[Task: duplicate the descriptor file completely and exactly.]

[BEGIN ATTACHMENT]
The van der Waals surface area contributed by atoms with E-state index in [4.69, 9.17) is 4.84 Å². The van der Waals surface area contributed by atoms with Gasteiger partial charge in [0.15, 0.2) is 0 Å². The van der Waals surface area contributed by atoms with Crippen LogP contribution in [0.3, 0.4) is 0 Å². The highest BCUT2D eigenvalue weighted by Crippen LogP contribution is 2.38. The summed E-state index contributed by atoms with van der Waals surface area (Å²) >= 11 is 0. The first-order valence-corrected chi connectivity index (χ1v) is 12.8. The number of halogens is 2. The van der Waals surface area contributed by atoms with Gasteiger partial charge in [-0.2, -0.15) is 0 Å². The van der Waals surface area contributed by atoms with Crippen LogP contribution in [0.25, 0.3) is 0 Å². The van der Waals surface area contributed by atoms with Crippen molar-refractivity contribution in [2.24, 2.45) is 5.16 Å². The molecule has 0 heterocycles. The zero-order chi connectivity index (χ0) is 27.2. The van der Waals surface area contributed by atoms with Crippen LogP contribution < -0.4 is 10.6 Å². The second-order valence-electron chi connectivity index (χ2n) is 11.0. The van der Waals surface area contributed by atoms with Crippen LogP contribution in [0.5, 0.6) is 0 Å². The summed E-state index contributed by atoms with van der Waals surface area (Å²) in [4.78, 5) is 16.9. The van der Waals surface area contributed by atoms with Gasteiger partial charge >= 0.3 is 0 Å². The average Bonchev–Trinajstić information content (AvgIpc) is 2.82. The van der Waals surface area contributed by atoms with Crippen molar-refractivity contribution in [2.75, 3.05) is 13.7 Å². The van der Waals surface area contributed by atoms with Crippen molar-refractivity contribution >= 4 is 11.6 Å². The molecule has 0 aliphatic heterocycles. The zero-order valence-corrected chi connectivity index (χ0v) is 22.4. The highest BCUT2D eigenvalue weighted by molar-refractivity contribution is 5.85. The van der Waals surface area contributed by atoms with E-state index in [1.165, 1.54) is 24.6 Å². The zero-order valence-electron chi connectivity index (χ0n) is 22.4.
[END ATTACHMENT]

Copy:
The van der Waals surface area contributed by atoms with E-state index in [4.69, 9.17) is 4.84 Å². The van der Waals surface area contributed by atoms with Gasteiger partial charge in [0.15, 0.2) is 0 Å². The van der Waals surface area contributed by atoms with Crippen LogP contribution in [0.3, 0.4) is 0 Å². The highest BCUT2D eigenvalue weighted by Crippen LogP contribution is 2.38. The summed E-state index contributed by atoms with van der Waals surface area (Å²) >= 11 is 0. The first-order valence-corrected chi connectivity index (χ1v) is 12.8. The number of halogens is 2. The van der Waals surface area contributed by atoms with Gasteiger partial charge in [-0.2, -0.15) is 0 Å². The van der Waals surface area contributed by atoms with Crippen LogP contribution in [0.25, 0.3) is 0 Å². The van der Waals surface area contributed by atoms with Crippen molar-refractivity contribution in [2.24, 2.45) is 5.16 Å². The molecule has 0 heterocycles. The zero-order chi connectivity index (χ0) is 27.2. The van der Waals surface area contributed by atoms with Crippen LogP contribution < -0.4 is 10.6 Å². The second-order valence-electron chi connectivity index (χ2n) is 11.0. The van der Waals surface area contributed by atoms with Crippen LogP contribution in [0.5, 0.6) is 0 Å². The summed E-state index contributed by atoms with van der Waals surface area (Å²) in [4.78, 5) is 16.9. The van der Waals surface area contributed by atoms with Gasteiger partial charge >= 0.3 is 0 Å². The average Bonchev–Trinajstić information content (AvgIpc) is 2.82. The van der Waals surface area contributed by atoms with Crippen molar-refractivity contribution in [2.75, 3.05) is 13.7 Å². The van der Waals surface area contributed by atoms with Crippen molar-refractivity contribution >= 4 is 11.6 Å². The molecule has 0 aliphatic heterocycles. The zero-order valence-corrected chi connectivity index (χ0v) is 22.4. The highest BCUT2D eigenvalue weighted by molar-refractivity contribution is 5.85. The van der Waals surface area contributed by atoms with E-state index in [1.165, 1.54) is 24.6 Å². The zero-order valence-electron chi connectivity index (χ0n) is 22.4.